This situation appears at the start of Evelyn Waugh’s novel A Handful of Dust. The Catholic male protagonist has been abandoned by his young wife who wants more fun. After several years they meet by accident and are attracted to each other. The man invites her to his hotel room and starts to seduce her, with some success, until she asks “Isn’t it a sin for you to do this when you’re divorced?”, to which he replies “No, in the eyes of the Church we are still married”. She then says “So, you are doing this because I am the only woman in the world you are allowed to sleep with?”. End of scene.


#8

Whatever God inspired the Priest to talk to both. But it is always at best to leave it to them. And not for us to interfere because we should not control God’s representative. Quite the contrary we should follow him as long as he does not contradict the Holy teachings of God through mother church.


#9

This could be handled any number of ways which is why an accompanying priest would be essential to bring the best out of the situation.

The one thing not to do is to pretend the objective realities are the only ones that count. That would only reinforce the ethical immaturities continuously demonstrated by Alice. She may not even have the maturity required to return to her only husband…and it is doubtful the first marriage was valid in the first place.


#10

Alice needs to separate herself from both men and find a good shrink before she makes anymore halfbaked attempts at matrimony. She doesn’t need to worry about “betraying” her second husband’s trust. He has know right or expectation of trust. He can go out through the same door he came in.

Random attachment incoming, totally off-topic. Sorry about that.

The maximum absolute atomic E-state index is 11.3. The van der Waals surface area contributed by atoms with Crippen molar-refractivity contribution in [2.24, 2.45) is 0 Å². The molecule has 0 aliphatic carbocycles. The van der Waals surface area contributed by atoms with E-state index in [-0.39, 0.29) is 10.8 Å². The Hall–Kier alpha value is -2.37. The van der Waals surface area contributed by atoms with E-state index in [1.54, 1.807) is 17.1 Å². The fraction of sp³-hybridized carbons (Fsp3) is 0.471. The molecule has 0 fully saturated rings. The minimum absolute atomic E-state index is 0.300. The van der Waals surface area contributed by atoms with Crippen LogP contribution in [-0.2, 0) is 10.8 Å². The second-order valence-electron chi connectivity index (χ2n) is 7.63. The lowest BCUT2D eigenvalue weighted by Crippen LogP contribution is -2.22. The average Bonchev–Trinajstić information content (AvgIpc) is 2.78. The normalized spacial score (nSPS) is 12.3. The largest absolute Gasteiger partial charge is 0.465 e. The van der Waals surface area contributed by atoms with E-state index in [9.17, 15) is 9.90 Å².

#11

The marriage is assumed to be valid until it is proven otherwise (after a formal application by one of the spouses, a proper investigation, and a decree of nullity).

Until then, Alice and Bob are married, and can act as such.

Ahhh… right… :thumbsup:

I missed that bit - their relationship started with an affair while Alice was still married.


#12

This actually happened in real life some years ago to friends of someone I know.
Alice’s priest told Alice to get a civil divorce from Charles. Bob had not remarried because of his devout Catholic faith. Alice sued for a divorce, and got a house and a motorcycle, together with a large sum of cash from Charles, who was only just thrilled that she didn’t ask for alimony. Charles kept their two cars, their summer cottage, and their home business.

Once the divorce with Charles was finalized (fortunately in the real-life case there were no children involved) she was free to “re-marry” Bob.

Bob’s priest told him to make sure to get marriage counseling for both himself and Alice. Alice agreed to this and they visited with a priest who was an expert in marriage psychology once a month for about a year or so, where they worked through the little resentments that had built up the first time through. Alice came to the self-realization that taking offense at dirty socks on the floor was coming from a feeling of insecurity.

After all of the legal stuff was done and after the two of them had made a thorough and good Confession, Bob and Alice had a civil wedding ceremony in the Church, exchanging the same rings they had had in the original ceremony. The whole thing took about 15 minutes.

As far as I know, they lived happily ever after.


#13

:eek:

That is seriously scary!

Yay! :smiley:


#14

Don’t take up pastoral ministry as a day job :shrug:.


#15

Don’t ditch your day job for a spot on the marrIage tribunal Blue! They normally hear the evidence before making the big calls :smiley:


#16

Marriage Tribunals and following the letter of the law alone arent known for promoting ethical maturity let alone a relationship with God. Though those of us with autistic tendencies may find this hard to understand.
No pastor worth his salt would encourage the unchaste immaturity demonstrated by this silly armchair scenario regardless of the legal situation. It’s a form of Pharisaism in my view to condone vice simply because there is no formal legal prohibition.


#17